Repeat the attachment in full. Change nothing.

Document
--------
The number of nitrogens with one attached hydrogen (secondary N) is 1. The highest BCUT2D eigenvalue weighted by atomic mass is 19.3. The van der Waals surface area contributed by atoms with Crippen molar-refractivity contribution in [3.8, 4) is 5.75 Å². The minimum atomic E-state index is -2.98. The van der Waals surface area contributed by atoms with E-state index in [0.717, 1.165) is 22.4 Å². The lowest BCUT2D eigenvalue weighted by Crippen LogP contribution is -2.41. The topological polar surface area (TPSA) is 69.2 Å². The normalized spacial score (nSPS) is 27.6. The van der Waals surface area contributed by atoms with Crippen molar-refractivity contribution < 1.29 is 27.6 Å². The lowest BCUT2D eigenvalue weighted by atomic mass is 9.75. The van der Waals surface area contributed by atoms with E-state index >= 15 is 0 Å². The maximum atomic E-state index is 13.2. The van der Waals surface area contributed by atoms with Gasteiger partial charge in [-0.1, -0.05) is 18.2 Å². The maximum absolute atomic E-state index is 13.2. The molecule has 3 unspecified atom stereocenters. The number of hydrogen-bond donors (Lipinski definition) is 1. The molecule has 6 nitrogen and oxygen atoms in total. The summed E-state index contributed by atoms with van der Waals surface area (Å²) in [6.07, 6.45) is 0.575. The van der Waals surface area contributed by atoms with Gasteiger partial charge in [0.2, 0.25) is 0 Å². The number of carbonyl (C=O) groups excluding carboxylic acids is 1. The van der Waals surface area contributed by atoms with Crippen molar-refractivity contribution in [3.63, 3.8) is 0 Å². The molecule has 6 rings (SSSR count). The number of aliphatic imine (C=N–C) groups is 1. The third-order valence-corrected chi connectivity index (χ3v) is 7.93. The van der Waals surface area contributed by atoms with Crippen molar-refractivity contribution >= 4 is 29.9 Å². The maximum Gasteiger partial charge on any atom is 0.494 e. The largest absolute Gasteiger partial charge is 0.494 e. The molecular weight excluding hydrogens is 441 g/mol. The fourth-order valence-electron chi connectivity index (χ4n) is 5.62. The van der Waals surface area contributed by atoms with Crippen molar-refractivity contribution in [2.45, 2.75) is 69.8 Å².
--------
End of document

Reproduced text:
The number of nitrogens with one attached hydrogen (secondary N) is 1. The highest BCUT2D eigenvalue weighted by atomic mass is 19.3. The van der Waals surface area contributed by atoms with Crippen molar-refractivity contribution in [3.8, 4) is 5.75 Å². The minimum atomic E-state index is -2.98. The van der Waals surface area contributed by atoms with E-state index in [0.717, 1.165) is 22.4 Å². The lowest BCUT2D eigenvalue weighted by Crippen LogP contribution is -2.41. The topological polar surface area (TPSA) is 69.2 Å². The normalized spacial score (nSPS) is 27.6. The van der Waals surface area contributed by atoms with Crippen molar-refractivity contribution < 1.29 is 27.6 Å². The lowest BCUT2D eigenvalue weighted by atomic mass is 9.75. The van der Waals surface area contributed by atoms with E-state index >= 15 is 0 Å². The maximum atomic E-state index is 13.2. The van der Waals surface area contributed by atoms with Gasteiger partial charge in [-0.1, -0.05) is 18.2 Å². The maximum absolute atomic E-state index is 13.2. The molecule has 3 unspecified atom stereocenters. The number of hydrogen-bond donors (Lipinski definition) is 1. The molecule has 6 nitrogen and oxygen atoms in total. The summed E-state index contributed by atoms with van der Waals surface area (Å²) in [6.07, 6.45) is 0.575. The van der Waals surface area contributed by atoms with Gasteiger partial charge in [0.2, 0.25) is 0 Å². The number of carbonyl (C=O) groups excluding carboxylic acids is 1. The van der Waals surface area contributed by atoms with Crippen molar-refractivity contribution in [3.63, 3.8) is 0 Å². The molecule has 6 rings (SSSR count). The number of aliphatic imine (C=N–C) groups is 1. The third-order valence-corrected chi connectivity index (χ3v) is 7.93. The van der Waals surface area contributed by atoms with Crippen molar-refractivity contribution >= 4 is 29.9 Å². The maximum Gasteiger partial charge on any atom is 0.494 e. The largest absolute Gasteiger partial charge is 0.494 e. The molecular weight excluding hydrogens is 441 g/mol. The fourth-order valence-electron chi connectivity index (χ4n) is 5.62. The van der Waals surface area contributed by atoms with Crippen molar-refractivity contribution in [2.45, 2.75) is 69.8 Å².